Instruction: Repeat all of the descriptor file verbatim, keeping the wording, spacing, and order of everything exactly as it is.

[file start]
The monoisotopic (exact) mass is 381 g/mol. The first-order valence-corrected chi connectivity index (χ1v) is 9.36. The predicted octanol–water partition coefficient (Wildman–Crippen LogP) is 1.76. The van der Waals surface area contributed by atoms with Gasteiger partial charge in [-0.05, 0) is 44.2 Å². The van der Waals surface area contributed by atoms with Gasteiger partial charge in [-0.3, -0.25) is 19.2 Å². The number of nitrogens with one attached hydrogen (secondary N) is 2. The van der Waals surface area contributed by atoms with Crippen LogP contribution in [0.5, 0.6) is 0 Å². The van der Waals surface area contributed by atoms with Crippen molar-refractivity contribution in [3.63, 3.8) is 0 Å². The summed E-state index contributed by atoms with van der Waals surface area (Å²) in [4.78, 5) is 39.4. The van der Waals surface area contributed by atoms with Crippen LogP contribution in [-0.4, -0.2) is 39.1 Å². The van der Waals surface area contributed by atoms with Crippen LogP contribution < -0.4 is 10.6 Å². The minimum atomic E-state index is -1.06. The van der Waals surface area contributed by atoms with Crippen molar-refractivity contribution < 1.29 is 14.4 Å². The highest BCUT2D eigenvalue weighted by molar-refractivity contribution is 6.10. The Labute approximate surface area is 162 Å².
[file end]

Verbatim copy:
The monoisotopic (exact) mass is 381 g/mol. The first-order valence-corrected chi connectivity index (χ1v) is 9.36. The predicted octanol–water partition coefficient (Wildman–Crippen LogP) is 1.76. The van der Waals surface area contributed by atoms with Gasteiger partial charge in [-0.05, 0) is 44.2 Å². The van der Waals surface area contributed by atoms with Gasteiger partial charge in [-0.3, -0.25) is 19.2 Å². The number of nitrogens with one attached hydrogen (secondary N) is 2. The van der Waals surface area contributed by atoms with Crippen LogP contribution in [0.5, 0.6) is 0 Å². The van der Waals surface area contributed by atoms with Crippen molar-refractivity contribution in [3.63, 3.8) is 0 Å². The summed E-state index contributed by atoms with van der Waals surface area (Å²) in [4.78, 5) is 39.4. The van der Waals surface area contributed by atoms with Crippen LogP contribution in [-0.4, -0.2) is 39.1 Å². The van der Waals surface area contributed by atoms with Crippen LogP contribution < -0.4 is 10.6 Å². The minimum atomic E-state index is -1.06. The van der Waals surface area contributed by atoms with Crippen molar-refractivity contribution < 1.29 is 14.4 Å². The highest BCUT2D eigenvalue weighted by molar-refractivity contribution is 6.10. The Labute approximate surface area is 162 Å².